Gov't denies Moro peace deal nearing collapse

Posted at 08/07/2014 1:43 PM | Updated as of 08/07/2014 8:34 PM

MANILA – Government chief negotiator Miriam Coronel-Ferrer denied that the peace deal between the government and Moro Islamic Liberation Front (MILF) is nearing collapse.

Coronel-Ferrer said it may be wrong to say the peace deal is nearing collapse even after the MILF expressed concerns over some of the revisions and deletions made on the draft Bangsamoro Basic Law.

She said the two panels are currently in Davao City to tackle concerns regarding the draft law, which was earlier reviewed by the Office of the President and sent back to the MILF-dominated Bangsamoro Transition Commission.

''We have withstood seven days of sitting down, so I think that the report that came out is very unfortunate. It sends a wrong signal as to what exactly is going on now which is a very constructive process,'' she told ANC.

MILF chief negotiator Mohagher Iqbal earlier lamented that the Office of the President sent back a ''diluted'' draft law, with about 70 percent of it either deleted or revised.

Iqbal said the contentious issues involve the draft law's provisions on power-sharing and access to resources.

Iqbal said the MILF panel is still hoping that the impasse will be resolved, but he hopes the government will remain committed to finishing the process of submitting the draft law to Congress and not anymore renege on agreements that have already been made.

''As long as the two parties are really focused on these two principles, we can finish this one,'' he said.

The passage of the BBL in Congress will pave the way for the conduct of a plebiscite. Once the BBL is ratified in a plebiscite, a Bangsamoro Transition Authority will replace the current Autonomous Region in Muslim Mindanao. This will be a holdover entity until officials of a new Bangsamoro government are elected in the 2016 elections.

The government is concerned that rushing the submission of the proposed law to Congress will only make it vulnerable to legal scrutiny, just like what happened to the Arroyo-era Memorandum of Agreement on Ancestral Domain which was struck down by the Supreme Court.

There are also concerns that a total breakdown of the deal would result in a return to violence in Mindanao.

The Aquino administration has two years left to implement the deal.

Senate President Franklin Drilon is also apprehensive the law may not get passed by December this year.

According to Drilon, if the draft law does not make it to Congress by December, they will try to have the law approved by first quarter of 2015.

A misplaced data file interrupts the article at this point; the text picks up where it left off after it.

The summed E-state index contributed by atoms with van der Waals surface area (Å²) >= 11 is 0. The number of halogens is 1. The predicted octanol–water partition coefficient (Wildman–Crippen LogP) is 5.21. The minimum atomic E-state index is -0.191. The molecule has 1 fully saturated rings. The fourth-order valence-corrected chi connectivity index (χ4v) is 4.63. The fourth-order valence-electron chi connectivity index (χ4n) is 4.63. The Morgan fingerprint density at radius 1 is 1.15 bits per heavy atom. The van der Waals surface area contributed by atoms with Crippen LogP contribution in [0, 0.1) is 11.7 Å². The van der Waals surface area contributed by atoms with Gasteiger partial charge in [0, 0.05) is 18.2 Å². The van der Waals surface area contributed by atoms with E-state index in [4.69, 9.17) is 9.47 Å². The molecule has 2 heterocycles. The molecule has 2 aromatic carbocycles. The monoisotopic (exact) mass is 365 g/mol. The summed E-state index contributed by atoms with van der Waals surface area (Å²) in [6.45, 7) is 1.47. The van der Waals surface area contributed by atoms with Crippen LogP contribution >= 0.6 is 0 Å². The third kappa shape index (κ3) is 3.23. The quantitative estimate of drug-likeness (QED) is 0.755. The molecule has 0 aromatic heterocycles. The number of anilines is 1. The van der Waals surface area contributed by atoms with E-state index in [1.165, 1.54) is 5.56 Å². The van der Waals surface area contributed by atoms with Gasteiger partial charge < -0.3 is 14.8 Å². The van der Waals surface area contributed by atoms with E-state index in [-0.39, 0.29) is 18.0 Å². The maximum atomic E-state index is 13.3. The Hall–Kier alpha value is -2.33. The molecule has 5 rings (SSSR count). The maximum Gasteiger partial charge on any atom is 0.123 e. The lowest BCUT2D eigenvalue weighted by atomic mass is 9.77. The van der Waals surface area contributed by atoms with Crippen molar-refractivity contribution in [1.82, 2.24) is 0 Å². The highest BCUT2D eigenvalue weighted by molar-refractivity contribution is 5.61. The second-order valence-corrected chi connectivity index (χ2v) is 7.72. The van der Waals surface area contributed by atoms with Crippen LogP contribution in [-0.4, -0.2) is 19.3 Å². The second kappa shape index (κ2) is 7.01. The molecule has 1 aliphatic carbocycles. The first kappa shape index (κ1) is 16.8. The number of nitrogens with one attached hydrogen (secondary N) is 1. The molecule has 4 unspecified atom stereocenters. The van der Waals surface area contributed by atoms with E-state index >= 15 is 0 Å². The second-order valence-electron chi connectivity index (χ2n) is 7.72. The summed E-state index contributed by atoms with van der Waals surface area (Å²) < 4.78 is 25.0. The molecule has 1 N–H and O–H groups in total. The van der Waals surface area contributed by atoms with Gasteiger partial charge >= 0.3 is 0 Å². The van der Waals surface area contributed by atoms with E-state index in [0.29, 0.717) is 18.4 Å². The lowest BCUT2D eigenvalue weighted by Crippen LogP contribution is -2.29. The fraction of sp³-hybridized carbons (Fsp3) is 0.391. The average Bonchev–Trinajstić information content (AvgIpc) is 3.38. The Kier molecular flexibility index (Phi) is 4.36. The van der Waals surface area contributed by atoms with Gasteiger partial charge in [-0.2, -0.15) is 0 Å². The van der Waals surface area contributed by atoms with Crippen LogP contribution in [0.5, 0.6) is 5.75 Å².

Revisions

Meanwhile, Coronel-Ferrer downplayed the supposed deletions and revisions made on the draft law, saying this was merely a process to make it ''lean and neat."

''We know we get some kind of extreme articulations of what actually happened when we say 'deleted whole sections on territory, natural resources.' How can that be? The whole idea of a Bangsamoro government is to have a space where that kind of self-governance can be implemented,'' she said.

''Some of the deletions were made because there were repetitions in other parts of the draft law. There are so many provisions, for instance, that are replicated in the current part of the article, and that's the kind of cleaning up that we are doing now - to make sure it will be a lean and neat law without sacrificing any of the provisions or the principles that we have already upheld in the comprehensive agreement."

Iqbal said it has been made clear to the MILF panel that the government cannot pass a law that it cannot implement in the end.

However, he said the MILF expects for the government to ''be more flexible'' in its interpretation of the Constitution in reviewing the draft law.

''What we are looking for is the flexibility they have promised to us,'' he said. ''Most of their comments are really on the basis of the rigidity of the Philippine Constitution. That was the problem."

While Coronel-Ferrer acknowledges the wish of the MILF panel to explore the flexibilities in the Constitution in crafting the Bangsamoro law, she concedes that ''at the end of the day, there is still a boundary that we cannot cross."

''We are getting a clearer picture, how far more we can still go on in terms of accommodating the new ideas put forward in the draft."